602. Part 3 deals with amending suspended sentence orders. Paragraph 12 provides that the appropriate court can cancel the community requirements of a suspended sentence order on application of the offender or responsible officer. This may occur if the offender becomes very ill and cannot undertake the requirements but the court feels it would still be of benefit to have the suspended sentence in place. No application can be made if an appeal against the order is pending. The appropriate court is explained in sub-paragraph (4). Paragraph 13 provides that the appropriate court can amend the suspended sentence order by substituting a new petty sessions area if the offender proposes to or has changed residence. The court may, and on the application of the responsible officer must, cancel or change any requirements of the order that are not available in the area to which the offender wishes to move. In particular, a programme requirement cannot be amended if it is not available in the new area. The appropriate court is the same as in paragraph 12.
603. Under paragraph 14 an offender or his responsible officer can apply to have the requirements of an order amended. The appropriate court can cancel a requirement or replace it with another requirement of the same kind, for example to alter the hours of a curfew or substitute one activity for another. The court cannot amend a mental health, drug or alcohol treatment requirement unless the offender consents. If the offender fails to consent, the court can revoke the order and re-sentence the offender. If it re-sentences him the court must take into account the extent to which the offender complied with the requirements of the order. The appropriate court has the same meaning as in paragraph 12. Paragraph 15 provides that, where a community order includes a drug rehabilitation, alcohol treatment or mental health treatment requirement and the medical practitioner or other person responsible for the treatment is of the opinion that the treatment should be extended beyond the period specified in the order, that the offender should receive different treatment, that the offender is not susceptible to treatment or that the offender does not require further treatment, he must make a report to the responsible officer. He can also report that he is unwilling to continue to treat (or direct the treatment) of the offender for any reason. The responsible officer must then apply to the court to have the requirement amended or cancelled.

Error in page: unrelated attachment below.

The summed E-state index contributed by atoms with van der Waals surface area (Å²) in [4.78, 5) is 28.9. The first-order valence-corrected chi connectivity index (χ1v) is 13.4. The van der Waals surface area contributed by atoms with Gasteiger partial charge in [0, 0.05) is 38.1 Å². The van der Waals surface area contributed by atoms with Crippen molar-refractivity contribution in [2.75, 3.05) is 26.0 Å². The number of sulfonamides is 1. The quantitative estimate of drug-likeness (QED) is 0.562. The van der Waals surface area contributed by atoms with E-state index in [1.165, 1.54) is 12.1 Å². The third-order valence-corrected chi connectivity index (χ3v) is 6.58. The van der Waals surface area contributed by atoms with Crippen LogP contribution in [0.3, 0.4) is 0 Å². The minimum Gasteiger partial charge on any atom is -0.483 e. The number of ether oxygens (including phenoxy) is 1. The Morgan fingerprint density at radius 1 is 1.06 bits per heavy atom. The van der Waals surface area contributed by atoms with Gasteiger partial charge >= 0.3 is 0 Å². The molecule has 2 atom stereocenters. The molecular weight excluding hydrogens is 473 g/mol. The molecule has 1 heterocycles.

604. Paragraph 16 provides for the responsible officer to apply to the court to change a review without a hearing to a review with a hearing, and vice versa, in the case where a suspended sentence order contains a drug rehabilitation requirement.
605. The offender or the responsible officer can apply to the court under paragraph 17 to extend the 12 months limit on unpaid work if it is in the interests of justice to do so. This might occur if the offender fell ill during the 12 months and was unable to finish all of his hours of unpaid work in time.